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benefits vs. culture: which will keep them down on the farm?

October 22, 2009

in communication,talent

david janus brought to my attention a recent survey that reports employers and their employees differ on the top three reasons employees stay at their jobs.

employers cited management climate, supervisor relationships, and work environment. employees named benefits, financial compensation, and career growth and earnings.

the chief executive of the survey company remarked that these contrasting attitudes will lead to higher turnover:

“from the employers’ standpoint, they believe it’s all about culture and the relationship. what we actually see when we look at employees is … ‘if you don’t give me decent benefits and compensation, i’m out of here.’  what happens when the market begins to turn? do the people stay or do they take the first opportunity to leave?”

during tough times, employees focus on the bare necessities and can get squeamish. they need money to pay their bills and they definitely need health insurance to CYA. for a spell, they’re willing to overlook the lousy decision making and poor communication. the direct manager who’s never there to help but always ready to point a finger. the workplace that doesn’t give two hoots whether it’s your daughter’s birthday or your mom’s in the hospital. that project deadline, that client call, that [fill in the bank] needs you on it.

but i’m sorry. if your climate, supervisor relationships, and work environment aren’t clicking, they’re still walking—eventually. who hasn’t witnessed—with envy—someone leaving for a great sign-on bonus and huge pay increase only to return because the culture was lethal?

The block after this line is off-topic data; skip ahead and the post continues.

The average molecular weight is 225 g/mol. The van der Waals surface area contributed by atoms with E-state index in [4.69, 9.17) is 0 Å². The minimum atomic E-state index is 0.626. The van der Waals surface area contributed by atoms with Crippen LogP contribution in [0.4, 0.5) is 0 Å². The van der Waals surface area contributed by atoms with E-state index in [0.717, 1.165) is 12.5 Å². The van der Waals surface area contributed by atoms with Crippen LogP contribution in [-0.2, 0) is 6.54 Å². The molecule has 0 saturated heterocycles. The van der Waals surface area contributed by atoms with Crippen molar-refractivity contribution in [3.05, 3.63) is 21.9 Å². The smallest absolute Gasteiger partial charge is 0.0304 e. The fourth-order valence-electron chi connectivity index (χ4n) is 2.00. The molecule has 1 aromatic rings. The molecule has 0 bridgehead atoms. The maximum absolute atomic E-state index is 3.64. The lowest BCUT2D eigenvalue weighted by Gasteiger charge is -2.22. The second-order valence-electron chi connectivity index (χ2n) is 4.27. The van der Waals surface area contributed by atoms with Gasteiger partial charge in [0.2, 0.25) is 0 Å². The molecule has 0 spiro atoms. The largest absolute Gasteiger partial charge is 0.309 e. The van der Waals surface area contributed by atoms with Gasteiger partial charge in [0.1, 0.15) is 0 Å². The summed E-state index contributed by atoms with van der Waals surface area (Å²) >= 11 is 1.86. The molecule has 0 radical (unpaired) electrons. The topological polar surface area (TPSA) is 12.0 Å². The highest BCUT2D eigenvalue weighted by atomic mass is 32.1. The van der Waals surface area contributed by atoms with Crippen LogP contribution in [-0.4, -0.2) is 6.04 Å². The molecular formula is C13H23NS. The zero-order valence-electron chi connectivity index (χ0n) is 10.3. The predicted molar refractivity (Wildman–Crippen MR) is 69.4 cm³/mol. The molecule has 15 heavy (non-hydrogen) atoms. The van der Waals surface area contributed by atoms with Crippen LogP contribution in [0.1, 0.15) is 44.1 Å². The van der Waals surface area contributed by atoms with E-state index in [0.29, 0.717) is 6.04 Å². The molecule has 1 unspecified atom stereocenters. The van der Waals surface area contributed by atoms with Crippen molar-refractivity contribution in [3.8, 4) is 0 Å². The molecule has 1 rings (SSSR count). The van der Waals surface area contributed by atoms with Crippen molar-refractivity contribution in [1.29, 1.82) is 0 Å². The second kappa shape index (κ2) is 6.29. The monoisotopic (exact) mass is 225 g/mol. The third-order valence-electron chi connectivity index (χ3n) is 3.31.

if your organization provides a competitive compensation and benefits package and communicates it well, you’ve little to fear. if your organization doesn’t have great leadership that cares about, communicates with, and listens to its employees, you’ve got plenty.


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{ 4 comments… read them below or add one }

Paul Hebert October 22, 2009 at 8:10 am

The problem with these types of surveys is they are “situational” and will change. However, your point is well made – over time – and in general – employees actually value the relationship, recognition and feeling like they are doing something valuable. While for short spurts during stressful times they may “say” they want the other – it won't match their real deep, down feelings.

Don't manage to a specific data point is the bottom line lesson in my mind.


Linda Russell October 22, 2009 at 2:41 pm

Interesting post, as those survey findings are nearly opposite of a prior survey that has long been used in management/supervisor seminars to talk about what motivates employees. (My apologies that I can't recall the source of that survey at the moment.) The prior survey I've seen shows the disconnect going the other way – employers thinking it was all about money but employees saying it was about interesting work, supportive environment, and opportunity to contribute. I would guess it's a factor of the tough financial climate that sparked the change to compensation and benefits.

Regardless of what the surveys say, your points are correct that lousy culture with great pay will still result in losing employees eventually. On the flip side, a supportive culture with noncompetitive pay may ultimately lose employees as well. Yet, I'd argue that truly employee-focused cultures include competitive pay and benefits – and communicates well, too.


fran October 22, 2009 at 4:07 pm

linda, you won’t find me arguing with you!



forex robot December 6, 2009 at 10:18 pm

nice post. thanks.


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